Hopes for an effective new KRG cabinet fast fading

Kurdistan parliament

Voters elected new parliament but still await a new government

By Mufid Abdulla:

One month on from the September 21st Kurdistan Regional parliamentary elections, voters are still awaiting the formation of a new government. Unfortunately the political parties are not doing enough to meet their expectations. There is still no sign of how the new government will be formed. Gorran – now the second biggest party in parliament – says it will not participate in government for the sake of it. But Gorran should prioritise doing whatever is necessary to try and fulfil the aspirations of its supporters. We are seeing some opposition politicians take unrealistic stances, which only make it seem like they put party interests ahead of the peoples’ interests.

At the same time, the ruling Kurdistan Democratic Party (KDP) is helping to exacerbate the problem. Former prime minister Nechirvan Barzani has mocked the opposition, in an interview with Alsharq Ausad, saying it achieved nothing in parliament in four years except to throw bottles of water (referring to one isolated incident). Mr Barzani should take stock of the election results and be more temperate and open to proper negotiation. He should recognise that the opposition parties, and particularly Gorran, have changed the political map and created a ‘cultural revolution’ in the region. He should also recognise that the opposition is understandably suspicious of the KDP, and its strategic partner the Patriotic Union of Kurdistan (PUK), because of the ill-treatment they have experienced.

The reality is that the KDP and PUK were unprepared for the September 21st results. They did not believe that Gorran could decisively beat the PUK and become (if not number one, as it might have been in more strictly fair elections) the number two party. So now we have political deadlock. But it will be the people of the south of Kurdistan, not the politicians, who suffer if it is not ended soon. No matter their past histories and ideological differences, the KDP and Gorran should sit down and talk properly.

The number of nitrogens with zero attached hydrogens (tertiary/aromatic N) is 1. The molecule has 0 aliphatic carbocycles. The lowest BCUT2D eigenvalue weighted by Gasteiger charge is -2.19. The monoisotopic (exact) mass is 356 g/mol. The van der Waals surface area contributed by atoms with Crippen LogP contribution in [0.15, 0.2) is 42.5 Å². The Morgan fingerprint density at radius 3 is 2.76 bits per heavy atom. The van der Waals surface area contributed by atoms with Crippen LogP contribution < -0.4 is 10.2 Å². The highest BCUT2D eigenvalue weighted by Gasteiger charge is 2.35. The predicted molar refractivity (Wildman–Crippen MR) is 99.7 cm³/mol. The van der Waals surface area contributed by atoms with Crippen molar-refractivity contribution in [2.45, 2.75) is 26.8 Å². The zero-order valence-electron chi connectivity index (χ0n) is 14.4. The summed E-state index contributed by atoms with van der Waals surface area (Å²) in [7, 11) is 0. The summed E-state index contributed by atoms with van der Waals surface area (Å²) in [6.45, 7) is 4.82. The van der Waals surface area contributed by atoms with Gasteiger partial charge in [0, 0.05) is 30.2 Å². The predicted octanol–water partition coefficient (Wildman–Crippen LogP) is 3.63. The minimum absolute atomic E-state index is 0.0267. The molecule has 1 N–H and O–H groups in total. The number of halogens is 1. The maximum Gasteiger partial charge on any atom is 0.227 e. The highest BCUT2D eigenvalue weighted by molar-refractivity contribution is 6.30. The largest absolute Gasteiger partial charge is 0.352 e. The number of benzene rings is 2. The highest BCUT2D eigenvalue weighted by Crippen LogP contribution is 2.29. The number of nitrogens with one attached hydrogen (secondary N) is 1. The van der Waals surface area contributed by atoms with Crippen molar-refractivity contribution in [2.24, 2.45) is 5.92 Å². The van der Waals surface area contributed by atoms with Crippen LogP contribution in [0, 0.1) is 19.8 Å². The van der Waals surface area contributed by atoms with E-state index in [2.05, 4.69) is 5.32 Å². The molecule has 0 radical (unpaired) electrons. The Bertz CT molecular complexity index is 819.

Gorran should seek to join the government and try to achieve what it has campaigned for: for example, fairer income distribution, an end to oil secrecy, abolition of private militias and pensions for the elderly. Instead of appearing hesitant, it should act more decisively, while remaining true to the electorate and spurning any secret deals with the KDP.

Nechirvan Barzani should give high priority to fulfiling his election campaign promise to give every citizen a share in the profits of oil. To make this a reality, he should negotiate reasonably with Gorran, with a view to forming a new government soon.

If the KDP and Gorran fail to do enough to fulfil their promises, they could end up experiencing the same electoral fate as the PUK.

Copyright © 2013 Kurdistantribune.com

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